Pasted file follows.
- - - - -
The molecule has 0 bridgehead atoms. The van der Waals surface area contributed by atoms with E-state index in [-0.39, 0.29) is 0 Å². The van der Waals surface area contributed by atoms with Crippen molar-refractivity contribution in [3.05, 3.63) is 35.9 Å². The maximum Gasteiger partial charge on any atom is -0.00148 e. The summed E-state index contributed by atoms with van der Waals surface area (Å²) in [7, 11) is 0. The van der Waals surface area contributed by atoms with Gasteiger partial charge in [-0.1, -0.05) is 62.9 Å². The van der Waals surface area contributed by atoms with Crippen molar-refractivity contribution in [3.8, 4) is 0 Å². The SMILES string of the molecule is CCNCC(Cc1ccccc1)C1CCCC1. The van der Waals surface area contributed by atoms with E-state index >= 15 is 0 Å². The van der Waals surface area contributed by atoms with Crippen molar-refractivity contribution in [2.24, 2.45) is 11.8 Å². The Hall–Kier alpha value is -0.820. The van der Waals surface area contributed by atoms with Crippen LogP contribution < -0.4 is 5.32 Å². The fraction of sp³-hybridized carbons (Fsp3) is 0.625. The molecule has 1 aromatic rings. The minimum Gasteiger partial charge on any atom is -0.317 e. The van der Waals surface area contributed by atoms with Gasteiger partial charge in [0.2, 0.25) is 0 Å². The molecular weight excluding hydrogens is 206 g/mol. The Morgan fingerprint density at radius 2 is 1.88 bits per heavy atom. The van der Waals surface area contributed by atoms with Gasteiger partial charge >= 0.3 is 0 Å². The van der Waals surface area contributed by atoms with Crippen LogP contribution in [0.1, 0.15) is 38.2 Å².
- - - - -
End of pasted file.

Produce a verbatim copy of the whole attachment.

The molecule has 0 bridgehead atoms. The van der Waals surface area contributed by atoms with E-state index in [-0.39, 0.29) is 0 Å². The van der Waals surface area contributed by atoms with Crippen molar-refractivity contribution in [3.05, 3.63) is 35.9 Å². The maximum Gasteiger partial charge on any atom is -0.00148 e. The summed E-state index contributed by atoms with van der Waals surface area (Å²) in [7, 11) is 0. The van der Waals surface area contributed by atoms with Gasteiger partial charge in [-0.1, -0.05) is 62.9 Å². The van der Waals surface area contributed by atoms with Crippen molar-refractivity contribution in [3.8, 4) is 0 Å². The SMILES string of the molecule is CCNCC(Cc1ccccc1)C1CCCC1. The van der Waals surface area contributed by atoms with E-state index >= 15 is 0 Å². The van der Waals surface area contributed by atoms with Crippen molar-refractivity contribution in [2.24, 2.45) is 11.8 Å². The Hall–Kier alpha value is -0.820. The van der Waals surface area contributed by atoms with Crippen LogP contribution < -0.4 is 5.32 Å². The fraction of sp³-hybridized carbons (Fsp3) is 0.625. The molecule has 1 aromatic rings. The minimum Gasteiger partial charge on any atom is -0.317 e. The van der Waals surface area contributed by atoms with Gasteiger partial charge in [0.2, 0.25) is 0 Å². The molecular weight excluding hydrogens is 206 g/mol. The Morgan fingerprint density at radius 2 is 1.88 bits per heavy atom. The van der Waals surface area contributed by atoms with Gasteiger partial charge >= 0.3 is 0 Å². The van der Waals surface area contributed by atoms with Crippen LogP contribution in [0.1, 0.15) is 38.2 Å².